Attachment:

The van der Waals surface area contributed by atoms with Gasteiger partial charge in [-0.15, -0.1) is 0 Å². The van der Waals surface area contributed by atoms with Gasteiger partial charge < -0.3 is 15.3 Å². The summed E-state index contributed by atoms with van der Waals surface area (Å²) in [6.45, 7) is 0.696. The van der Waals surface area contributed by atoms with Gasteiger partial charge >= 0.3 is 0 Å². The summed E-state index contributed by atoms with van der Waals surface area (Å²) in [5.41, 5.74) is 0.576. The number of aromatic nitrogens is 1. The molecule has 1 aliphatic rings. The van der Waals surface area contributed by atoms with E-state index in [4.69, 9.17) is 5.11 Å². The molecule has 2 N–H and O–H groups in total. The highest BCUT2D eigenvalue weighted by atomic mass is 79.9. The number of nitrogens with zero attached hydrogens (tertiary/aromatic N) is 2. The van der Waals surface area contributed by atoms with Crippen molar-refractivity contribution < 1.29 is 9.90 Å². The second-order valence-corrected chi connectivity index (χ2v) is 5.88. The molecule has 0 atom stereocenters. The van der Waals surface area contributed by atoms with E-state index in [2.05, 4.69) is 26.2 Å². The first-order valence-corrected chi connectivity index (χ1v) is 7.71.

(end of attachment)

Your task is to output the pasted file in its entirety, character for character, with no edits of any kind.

The van der Waals surface area contributed by atoms with Gasteiger partial charge in [-0.15, -0.1) is 0 Å². The van der Waals surface area contributed by atoms with Gasteiger partial charge < -0.3 is 15.3 Å². The summed E-state index contributed by atoms with van der Waals surface area (Å²) in [6.45, 7) is 0.696. The van der Waals surface area contributed by atoms with Gasteiger partial charge >= 0.3 is 0 Å². The summed E-state index contributed by atoms with van der Waals surface area (Å²) in [5.41, 5.74) is 0.576. The number of aromatic nitrogens is 1. The molecule has 1 aliphatic rings. The van der Waals surface area contributed by atoms with E-state index in [4.69, 9.17) is 5.11 Å². The molecule has 2 N–H and O–H groups in total. The highest BCUT2D eigenvalue weighted by atomic mass is 79.9. The number of nitrogens with zero attached hydrogens (tertiary/aromatic N) is 2. The van der Waals surface area contributed by atoms with Crippen molar-refractivity contribution < 1.29 is 9.90 Å². The second-order valence-corrected chi connectivity index (χ2v) is 5.88. The molecule has 0 atom stereocenters. The van der Waals surface area contributed by atoms with E-state index in [2.05, 4.69) is 26.2 Å². The first-order valence-corrected chi connectivity index (χ1v) is 7.71.